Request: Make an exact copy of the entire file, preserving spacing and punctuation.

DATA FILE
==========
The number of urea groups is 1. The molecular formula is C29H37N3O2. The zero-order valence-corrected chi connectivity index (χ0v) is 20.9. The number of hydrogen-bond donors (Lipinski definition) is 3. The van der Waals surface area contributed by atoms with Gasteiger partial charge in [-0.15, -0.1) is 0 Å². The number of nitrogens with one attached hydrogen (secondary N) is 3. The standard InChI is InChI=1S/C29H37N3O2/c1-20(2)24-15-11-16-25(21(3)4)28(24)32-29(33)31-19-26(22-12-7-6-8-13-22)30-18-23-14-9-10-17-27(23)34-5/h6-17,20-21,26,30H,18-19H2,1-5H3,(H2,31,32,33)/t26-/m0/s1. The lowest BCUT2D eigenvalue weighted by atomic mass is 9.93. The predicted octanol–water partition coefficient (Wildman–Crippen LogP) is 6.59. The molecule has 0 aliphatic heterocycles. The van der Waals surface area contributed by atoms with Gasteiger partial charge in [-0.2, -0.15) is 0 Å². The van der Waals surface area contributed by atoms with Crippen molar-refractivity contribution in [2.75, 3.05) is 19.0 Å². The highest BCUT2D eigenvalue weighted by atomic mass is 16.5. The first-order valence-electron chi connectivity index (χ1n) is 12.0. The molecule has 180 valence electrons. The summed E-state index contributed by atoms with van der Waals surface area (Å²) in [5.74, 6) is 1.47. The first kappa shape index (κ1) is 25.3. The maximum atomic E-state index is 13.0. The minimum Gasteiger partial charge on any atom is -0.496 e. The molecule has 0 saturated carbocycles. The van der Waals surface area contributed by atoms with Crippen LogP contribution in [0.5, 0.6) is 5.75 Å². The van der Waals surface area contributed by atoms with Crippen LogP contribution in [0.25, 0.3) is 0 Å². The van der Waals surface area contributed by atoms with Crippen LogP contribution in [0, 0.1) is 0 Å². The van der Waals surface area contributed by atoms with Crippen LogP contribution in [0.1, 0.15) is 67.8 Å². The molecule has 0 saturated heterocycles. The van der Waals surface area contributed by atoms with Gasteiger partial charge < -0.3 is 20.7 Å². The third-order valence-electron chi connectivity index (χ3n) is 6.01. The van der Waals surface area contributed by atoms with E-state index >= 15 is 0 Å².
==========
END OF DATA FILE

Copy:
The number of urea groups is 1. The molecular formula is C29H37N3O2. The zero-order valence-corrected chi connectivity index (χ0v) is 20.9. The number of hydrogen-bond donors (Lipinski definition) is 3. The van der Waals surface area contributed by atoms with Gasteiger partial charge in [-0.15, -0.1) is 0 Å². The number of nitrogens with one attached hydrogen (secondary N) is 3. The standard InChI is InChI=1S/C29H37N3O2/c1-20(2)24-15-11-16-25(21(3)4)28(24)32-29(33)31-19-26(22-12-7-6-8-13-22)30-18-23-14-9-10-17-27(23)34-5/h6-17,20-21,26,30H,18-19H2,1-5H3,(H2,31,32,33)/t26-/m0/s1. The lowest BCUT2D eigenvalue weighted by atomic mass is 9.93. The predicted octanol–water partition coefficient (Wildman–Crippen LogP) is 6.59. The molecule has 0 aliphatic heterocycles. The van der Waals surface area contributed by atoms with Gasteiger partial charge in [-0.2, -0.15) is 0 Å². The van der Waals surface area contributed by atoms with Crippen molar-refractivity contribution in [2.75, 3.05) is 19.0 Å². The highest BCUT2D eigenvalue weighted by atomic mass is 16.5. The first-order valence-electron chi connectivity index (χ1n) is 12.0. The molecule has 180 valence electrons. The summed E-state index contributed by atoms with van der Waals surface area (Å²) in [5.74, 6) is 1.47. The first kappa shape index (κ1) is 25.3. The maximum atomic E-state index is 13.0. The minimum Gasteiger partial charge on any atom is -0.496 e. The molecule has 0 saturated carbocycles. The van der Waals surface area contributed by atoms with Crippen LogP contribution in [0.5, 0.6) is 5.75 Å². The van der Waals surface area contributed by atoms with Crippen LogP contribution in [0.25, 0.3) is 0 Å². The van der Waals surface area contributed by atoms with Crippen LogP contribution in [0, 0.1) is 0 Å². The van der Waals surface area contributed by atoms with Crippen LogP contribution in [0.1, 0.15) is 67.8 Å². The molecule has 0 saturated heterocycles. The van der Waals surface area contributed by atoms with Gasteiger partial charge < -0.3 is 20.7 Å². The third-order valence-electron chi connectivity index (χ3n) is 6.01. The van der Waals surface area contributed by atoms with E-state index >= 15 is 0 Å².